We can be judged by what we do to help those who are in the greatest need. That includes the increase in pensions that was provided in January of this year and the extension of eligibility for fringe benefits that was implemented in April to pay for those kinds of measures. The money does not come out of the air. It has to come from somewhere. I cannot think of too many more appropriate places than this place. Over 50 per cent of pensioners affected by the share change will benefit from the change I have just mentioned, receiving benefits of up to $20 a week. Pensioners with shares will benefit also from the accompanying measure to allow reductions in the value of shares to be offset against gains on shares or managed investments.

  I am not certain whether these matters are to be raised in Senator Patterson's as yet unread speech, but there was a press release from Mr Ruddock yesterday in which he raised a number of matters that I think ought to be cleared up. Firstly, he claimed that pensioners will redirect their savings to overseas shares because the change does not apply to those shares. But, of course, it does. In saying that it applies to overseas shares, it should also be noted—as I am sure Senator Coulter and Senator Bell would be well aware—that there are not too many pensioners with great company structures set up in the tax havens of the world to avoid taxes. It is not going to be a difficult task to locate the vast majority of those who seek to do it and to take it into account.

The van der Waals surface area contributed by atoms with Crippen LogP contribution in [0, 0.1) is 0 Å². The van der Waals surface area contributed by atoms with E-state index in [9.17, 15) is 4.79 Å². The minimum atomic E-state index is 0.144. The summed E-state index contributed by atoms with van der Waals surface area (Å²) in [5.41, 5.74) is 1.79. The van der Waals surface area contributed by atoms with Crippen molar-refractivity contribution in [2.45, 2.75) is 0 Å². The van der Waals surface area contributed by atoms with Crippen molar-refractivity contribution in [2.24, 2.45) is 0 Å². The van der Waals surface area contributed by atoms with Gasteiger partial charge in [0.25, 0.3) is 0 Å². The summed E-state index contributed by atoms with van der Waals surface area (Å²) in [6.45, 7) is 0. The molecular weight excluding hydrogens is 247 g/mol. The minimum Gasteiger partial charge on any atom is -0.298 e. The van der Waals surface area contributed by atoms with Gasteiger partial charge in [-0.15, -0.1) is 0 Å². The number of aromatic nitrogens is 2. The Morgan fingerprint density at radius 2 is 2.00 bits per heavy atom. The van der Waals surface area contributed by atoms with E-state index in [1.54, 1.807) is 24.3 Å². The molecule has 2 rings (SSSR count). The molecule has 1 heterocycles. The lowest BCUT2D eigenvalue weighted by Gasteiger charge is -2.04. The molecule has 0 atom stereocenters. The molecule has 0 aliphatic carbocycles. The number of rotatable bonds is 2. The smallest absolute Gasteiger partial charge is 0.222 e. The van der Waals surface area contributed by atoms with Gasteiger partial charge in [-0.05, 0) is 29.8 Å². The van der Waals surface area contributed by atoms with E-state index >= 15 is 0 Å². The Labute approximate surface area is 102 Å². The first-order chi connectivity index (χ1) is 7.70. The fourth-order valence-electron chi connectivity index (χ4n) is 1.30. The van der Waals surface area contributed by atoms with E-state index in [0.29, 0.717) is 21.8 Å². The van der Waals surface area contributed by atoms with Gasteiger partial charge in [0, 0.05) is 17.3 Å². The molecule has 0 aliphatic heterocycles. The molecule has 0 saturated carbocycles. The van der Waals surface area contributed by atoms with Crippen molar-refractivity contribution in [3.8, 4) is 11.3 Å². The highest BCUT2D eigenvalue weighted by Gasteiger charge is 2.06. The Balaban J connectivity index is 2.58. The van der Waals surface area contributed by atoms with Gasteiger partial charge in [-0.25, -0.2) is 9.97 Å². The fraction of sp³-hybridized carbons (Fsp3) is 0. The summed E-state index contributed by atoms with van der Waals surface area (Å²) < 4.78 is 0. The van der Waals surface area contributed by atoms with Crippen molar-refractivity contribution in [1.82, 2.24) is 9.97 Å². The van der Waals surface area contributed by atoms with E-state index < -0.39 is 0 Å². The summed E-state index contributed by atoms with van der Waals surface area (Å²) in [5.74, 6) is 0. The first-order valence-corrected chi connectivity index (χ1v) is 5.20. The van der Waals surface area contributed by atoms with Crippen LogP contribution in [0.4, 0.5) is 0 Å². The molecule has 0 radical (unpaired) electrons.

Secondly, there is a claim that the measure will impact on the floating of shares in public enterprises. Senator Bell has added his weight, if that is the correct term, to this by referring to the Woolworths float which is about to take place. But, as I said previously, the change will ensure that pensioners wishing to invest in shares make their decision based on the intrinsic merit of the investment, not on any concessional treatment.

  I for one would not be prepared to say that there is no intrinsic merit in investing in a Woolworths float. Woolworths is a great company and its management has achieved such an increase in market share in the course of the last decade, to the detriment of some very well-known competitors, that it would be difficult to see pensioners walking away from the intrinsic merit of that investment.

  There has also been a lot of comment about the method that will be used to implement the measure. Most of that comment is based on a misunderstanding of the way in which the income test works in practice and has worked for years. That method has been endorsed as the appropriate way of operating the income test by the High Court. The basic principle is that the income test is intended to measure the financial resources available to a person at a given point in time. It does not and it should not assess past dollar gains or compensate for past dollar losses.

  It ought to be noted that pensioners with shares are around five per cent of all shareholders. Most of them have got small holdings. It ought not be the case that pensioners who have had experience with these investments for years are simply going to run away because of a change in the treatment. It will make the investments marginally less attractive but it will make the tests that are applied to pensioners more equitable across all pensioners—those who have got the funds to invest in shares and the vast majority of pensioners, the 97 per cent, who have not.